Monday, July 6, 2020

July 6, 1954 -- Chicago Transit Authority Makes Major Upgrade on Lake Street Line
July 6, 1954 – The last trips are made by wood and steel elevated cars on the Lake Street branch of the system, today’s Green Line, between the Loop and Forest Park.  The general manager of the Chicago Transit Authority, Walter J. McCarter, reports that enough modern cars have been received to provide all metal cars for the Lake Street branch.  Metal cars have not previously been used on the Lake Street line because of a city ordinance that requires any elevated branch that heads into a subway to be made up of all metal cars.  Those lines had priority for the new cars.  Wood and steel cars will continue to be used during rush hours on the Ravenswood, Douglas Park, and Garfield Park branches and for the Evanston-Wilmette line.  The wood and steel cars date as far back as 1914 and 1915 when 250 of them were built by the Cincinnati Car Company.  A second order of 200 similar cars was delivered between 1922 and 1924.  The St. Louis Car Company delivered 200 of the new 6000-series cars to the C.T.A., beginning in August 1950.  Interestingly, the C.T.A. had purchased 600 brand new streetcars in 1947 and 1948 “when it became painfully evident that a tremendous shift was underway in travel habits from public transit to private automobiles”. []  The agency solved two problems at the same time by rebuilding the streetcars into rapid transit cars.  Although the existing streetcar could not be modified as a whole, all of the components, right down to light fixtures and window frames, were used to outfit a new body shell, work which the St. Louis Car Company did between 1950 and 1959.  Three generations of equipment used on the Lake Street line are shown above – a wood car, a 4000-series car (the ones replaced in the early 1950’s), and a car of the bicentennial era.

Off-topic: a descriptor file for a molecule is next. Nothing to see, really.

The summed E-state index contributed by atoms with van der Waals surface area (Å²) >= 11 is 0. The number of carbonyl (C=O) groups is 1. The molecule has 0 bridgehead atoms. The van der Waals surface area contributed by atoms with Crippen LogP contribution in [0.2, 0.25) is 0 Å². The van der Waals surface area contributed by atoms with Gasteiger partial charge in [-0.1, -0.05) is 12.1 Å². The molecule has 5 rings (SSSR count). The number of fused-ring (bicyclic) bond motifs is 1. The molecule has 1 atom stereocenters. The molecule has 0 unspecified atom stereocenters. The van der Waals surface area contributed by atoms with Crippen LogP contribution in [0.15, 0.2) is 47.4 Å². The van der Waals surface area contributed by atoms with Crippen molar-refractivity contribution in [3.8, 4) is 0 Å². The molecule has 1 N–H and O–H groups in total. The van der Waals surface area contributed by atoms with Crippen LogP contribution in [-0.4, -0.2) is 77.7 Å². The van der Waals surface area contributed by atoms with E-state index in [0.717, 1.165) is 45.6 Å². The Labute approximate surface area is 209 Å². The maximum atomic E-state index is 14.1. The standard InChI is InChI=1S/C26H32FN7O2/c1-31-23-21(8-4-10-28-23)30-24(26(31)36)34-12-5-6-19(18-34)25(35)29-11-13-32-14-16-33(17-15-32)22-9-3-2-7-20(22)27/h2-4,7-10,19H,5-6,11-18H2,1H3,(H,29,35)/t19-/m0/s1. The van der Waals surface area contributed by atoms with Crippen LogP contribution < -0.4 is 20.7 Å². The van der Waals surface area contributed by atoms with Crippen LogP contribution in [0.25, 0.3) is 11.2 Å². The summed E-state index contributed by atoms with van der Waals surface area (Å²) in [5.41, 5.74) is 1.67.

July 6, 1964 – The 35-story Equitable building, now 401 North Michigan Avenue, is topped out in a light rain as a 35-foot white beam with the names of 6,000 Chicagoans written on it is hoisted into place at the top of the tower.  Also on the beam is the number 192,113,484, corresponding to the population of the United States at this time.  The building, designed by Skidmore, Owings and Merrill in the mid-century modern style, is already 75 percent rented.  At a luncheon for about 200 civic and business leaders at the Sheraton Chicago Hotel, James F. Coates, the chairman of the Equitable Life Assurance Company of the United States, says that the landscaped area to be built south of Tribune Tower and in front of the Equitable building will be “the most beautiful in the world.”  [Chicago Tribune, July 7, 1964]  Today the trees that have stood in that area for 44 years have all been cut down and the area to the southwest of the tower is the site of the Michigan Avenue Apple store, which opened in the Fall of 2017.  In the above photo 401 North Michigan sits on Michigan Avenue with another Skidmore design, NBC Tower, to the east.

July 6, 1935 – The razing of the old Coast Guard station at the mouth of the Chicago River begins, work that is expected to take three weeks to complete.  Dedicated in 1903, the station’s days became numbered when part of it was destroyed by fire in 1933.  As soon as the demolition is complete, work will begin on a new station with work expected to wind up by late fall.  The old station had responded to 8,454 calls for assistance.   The old station with flag still flying proudly is shown above, along with the photo showing the station today.

July 6, 1915 – On its way to the Panama-Pacific Exposition in San Francisco, the Liberty Bell Special makes a stop at the La Salle Street station on a rainy evening.  Three hundred police officers are stationed around the station as “modern patriots by the thousands – grown patriots and patriots of the public schools, war patriots and peace patriots, Republican, and Democrat, and Socialist patriots – stormed the station.” [Chicago Daily Tribune, July 7, 1915] Some were fortunate to gain entrance to the station, but “tens of thousands” had to remain outside in a downpour. When the train arrives, over an hour behind schedule, three Army buglers, “trim and ramrod straight” signal its entrance. Then the line of people that stretches from Van Buren to Monroe Streets begins an orderly entrance to view the Liberty Bell, which stands on a specially constructed flat car, suspended in a wooden frame. A special guest is 10-year-old Margaret Cummins of 1102 Wellington Avenue, whose great-great-great grandfather, Jacob Mauger, took the bell to his farm and buried it when he learned that British soldiers were coming to seize it.  The bell remains in the city until midnight when it begins the next leg of its coast-to-coast trip.  This is the second trip that the Liberty Bell has made its appearance in the city ... the first visit was a much longer stay at the 1893 World's Columbian Exposition as the above photo shows.

No comments: